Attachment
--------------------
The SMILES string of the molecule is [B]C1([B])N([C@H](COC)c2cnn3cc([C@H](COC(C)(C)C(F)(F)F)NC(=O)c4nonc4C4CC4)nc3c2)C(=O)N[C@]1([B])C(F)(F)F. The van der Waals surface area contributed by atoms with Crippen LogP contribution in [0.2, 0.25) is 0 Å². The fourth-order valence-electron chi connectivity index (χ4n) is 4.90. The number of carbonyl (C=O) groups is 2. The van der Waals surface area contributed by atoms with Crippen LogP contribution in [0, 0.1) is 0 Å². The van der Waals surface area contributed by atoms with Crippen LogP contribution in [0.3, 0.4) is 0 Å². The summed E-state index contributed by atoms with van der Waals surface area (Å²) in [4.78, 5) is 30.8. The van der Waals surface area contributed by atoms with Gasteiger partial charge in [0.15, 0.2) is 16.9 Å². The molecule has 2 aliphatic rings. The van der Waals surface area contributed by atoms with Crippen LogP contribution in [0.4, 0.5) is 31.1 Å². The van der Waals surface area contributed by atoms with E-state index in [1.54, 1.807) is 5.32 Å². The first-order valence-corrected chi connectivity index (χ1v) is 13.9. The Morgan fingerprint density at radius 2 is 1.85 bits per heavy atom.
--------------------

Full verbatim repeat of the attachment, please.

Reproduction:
The SMILES string of the molecule is [B]C1([B])N([C@H](COC)c2cnn3cc([C@H](COC(C)(C)C(F)(F)F)NC(=O)c4nonc4C4CC4)nc3c2)C(=O)N[C@]1([B])C(F)(F)F. The van der Waals surface area contributed by atoms with Crippen LogP contribution in [0.2, 0.25) is 0 Å². The fourth-order valence-electron chi connectivity index (χ4n) is 4.90. The number of carbonyl (C=O) groups is 2. The van der Waals surface area contributed by atoms with Crippen LogP contribution in [0, 0.1) is 0 Å². The van der Waals surface area contributed by atoms with Crippen LogP contribution in [0.3, 0.4) is 0 Å². The summed E-state index contributed by atoms with van der Waals surface area (Å²) in [4.78, 5) is 30.8. The van der Waals surface area contributed by atoms with Gasteiger partial charge in [0.15, 0.2) is 16.9 Å². The molecule has 2 aliphatic rings. The van der Waals surface area contributed by atoms with Crippen LogP contribution in [0.4, 0.5) is 31.1 Å². The van der Waals surface area contributed by atoms with E-state index in [1.54, 1.807) is 5.32 Å². The first-order valence-corrected chi connectivity index (χ1v) is 13.9. The Morgan fingerprint density at radius 2 is 1.85 bits per heavy atom.